Accounting for share-based payments
Martin Howard looks at whether it's time to rethink accounting for share-based payments in private companies under UK GAAP.
Attempting to explain to (non-accountant) directors of a private company why there is an expense in the financial statements for something that will never cost the company anything is a conundrum that many accountants in practice and finance directors will be familiar with. Explaining the charge isn’t tax deductible either seems to only add to their confusion. The cause of this challenge? Share-based payments.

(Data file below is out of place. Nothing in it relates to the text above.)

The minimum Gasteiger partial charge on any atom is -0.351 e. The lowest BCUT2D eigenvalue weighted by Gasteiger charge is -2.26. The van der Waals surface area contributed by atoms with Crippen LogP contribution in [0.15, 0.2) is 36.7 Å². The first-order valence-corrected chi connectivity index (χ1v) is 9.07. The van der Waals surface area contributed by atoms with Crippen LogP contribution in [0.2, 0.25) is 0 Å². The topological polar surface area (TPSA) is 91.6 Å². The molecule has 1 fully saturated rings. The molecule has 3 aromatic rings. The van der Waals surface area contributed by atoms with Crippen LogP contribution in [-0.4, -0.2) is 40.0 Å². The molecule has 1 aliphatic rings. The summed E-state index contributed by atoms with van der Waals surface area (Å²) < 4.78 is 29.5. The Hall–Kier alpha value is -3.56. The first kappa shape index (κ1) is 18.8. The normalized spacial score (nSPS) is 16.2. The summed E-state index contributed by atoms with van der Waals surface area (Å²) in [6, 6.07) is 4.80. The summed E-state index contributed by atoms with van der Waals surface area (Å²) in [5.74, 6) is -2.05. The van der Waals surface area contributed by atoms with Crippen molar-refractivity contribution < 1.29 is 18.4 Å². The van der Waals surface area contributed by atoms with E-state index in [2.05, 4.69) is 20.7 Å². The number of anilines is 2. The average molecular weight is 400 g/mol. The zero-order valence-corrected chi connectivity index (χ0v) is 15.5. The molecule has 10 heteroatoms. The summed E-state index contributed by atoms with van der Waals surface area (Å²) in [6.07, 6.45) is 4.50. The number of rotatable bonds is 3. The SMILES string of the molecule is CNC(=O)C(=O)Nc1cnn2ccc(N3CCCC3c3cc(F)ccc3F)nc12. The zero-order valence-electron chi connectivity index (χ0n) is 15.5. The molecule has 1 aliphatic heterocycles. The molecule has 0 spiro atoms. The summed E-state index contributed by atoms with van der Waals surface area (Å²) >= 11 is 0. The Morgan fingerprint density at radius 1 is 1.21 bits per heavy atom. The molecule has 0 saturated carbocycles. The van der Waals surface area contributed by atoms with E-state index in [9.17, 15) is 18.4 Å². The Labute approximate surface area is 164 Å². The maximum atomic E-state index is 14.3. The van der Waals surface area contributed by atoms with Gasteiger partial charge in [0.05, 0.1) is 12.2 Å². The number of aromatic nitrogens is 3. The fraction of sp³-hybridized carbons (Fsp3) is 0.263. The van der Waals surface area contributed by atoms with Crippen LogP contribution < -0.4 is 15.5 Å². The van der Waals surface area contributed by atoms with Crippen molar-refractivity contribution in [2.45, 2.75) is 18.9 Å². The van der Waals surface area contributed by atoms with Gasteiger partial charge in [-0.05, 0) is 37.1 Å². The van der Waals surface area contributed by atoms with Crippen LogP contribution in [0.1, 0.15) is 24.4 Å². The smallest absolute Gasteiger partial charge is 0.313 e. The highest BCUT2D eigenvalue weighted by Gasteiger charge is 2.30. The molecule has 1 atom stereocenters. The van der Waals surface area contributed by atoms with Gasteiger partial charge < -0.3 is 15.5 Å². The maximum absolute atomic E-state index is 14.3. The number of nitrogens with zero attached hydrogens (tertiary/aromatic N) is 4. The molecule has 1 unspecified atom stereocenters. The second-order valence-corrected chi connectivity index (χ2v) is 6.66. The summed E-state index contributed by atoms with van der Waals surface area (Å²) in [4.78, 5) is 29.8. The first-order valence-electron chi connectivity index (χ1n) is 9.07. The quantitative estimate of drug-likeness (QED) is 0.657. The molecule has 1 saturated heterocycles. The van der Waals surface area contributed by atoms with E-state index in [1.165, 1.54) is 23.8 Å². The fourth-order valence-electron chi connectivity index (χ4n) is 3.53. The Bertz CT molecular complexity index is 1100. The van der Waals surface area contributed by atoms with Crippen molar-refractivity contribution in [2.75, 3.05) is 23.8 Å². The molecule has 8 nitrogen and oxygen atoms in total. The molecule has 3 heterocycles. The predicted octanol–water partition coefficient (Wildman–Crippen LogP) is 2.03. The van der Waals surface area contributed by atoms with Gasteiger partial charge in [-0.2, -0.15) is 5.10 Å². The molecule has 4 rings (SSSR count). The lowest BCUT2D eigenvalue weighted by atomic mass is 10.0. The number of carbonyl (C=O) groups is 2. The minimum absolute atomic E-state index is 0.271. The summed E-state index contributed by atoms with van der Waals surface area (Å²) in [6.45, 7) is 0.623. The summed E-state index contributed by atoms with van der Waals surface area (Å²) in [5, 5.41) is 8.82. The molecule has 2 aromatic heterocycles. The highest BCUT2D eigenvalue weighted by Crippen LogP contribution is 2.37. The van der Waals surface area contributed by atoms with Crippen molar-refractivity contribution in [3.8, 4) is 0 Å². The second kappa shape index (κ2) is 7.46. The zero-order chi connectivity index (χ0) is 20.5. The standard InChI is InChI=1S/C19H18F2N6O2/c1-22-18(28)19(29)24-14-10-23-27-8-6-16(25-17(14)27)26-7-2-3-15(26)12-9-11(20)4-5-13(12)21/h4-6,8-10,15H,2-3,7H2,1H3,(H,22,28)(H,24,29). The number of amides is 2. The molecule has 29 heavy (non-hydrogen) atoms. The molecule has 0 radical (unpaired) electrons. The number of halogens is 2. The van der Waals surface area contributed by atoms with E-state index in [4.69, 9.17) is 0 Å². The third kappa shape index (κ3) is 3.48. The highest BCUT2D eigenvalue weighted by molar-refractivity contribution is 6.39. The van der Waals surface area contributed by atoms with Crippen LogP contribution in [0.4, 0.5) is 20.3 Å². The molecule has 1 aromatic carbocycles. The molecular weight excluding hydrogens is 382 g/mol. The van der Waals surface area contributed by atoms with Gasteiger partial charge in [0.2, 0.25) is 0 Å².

It is, of course, not impossible to value an option; the tools are there and have been used for many years. But given the level of judgement and estimates involved, and the lack of data on which to base such a valuation, is the end result meaningful, or indeed reliable, for the average user of private company financial statements? Whisper it quietly, but is this ‘valuation’ no more than a series of guesses, with the output being given an air of respectability by the use of a complicated mathematical model? As a profession, should we be asking ourselves whether, if the concept is so abstract and technical that only a qualified accountant with a good grasp of mathematical models can understand it, is it relevant?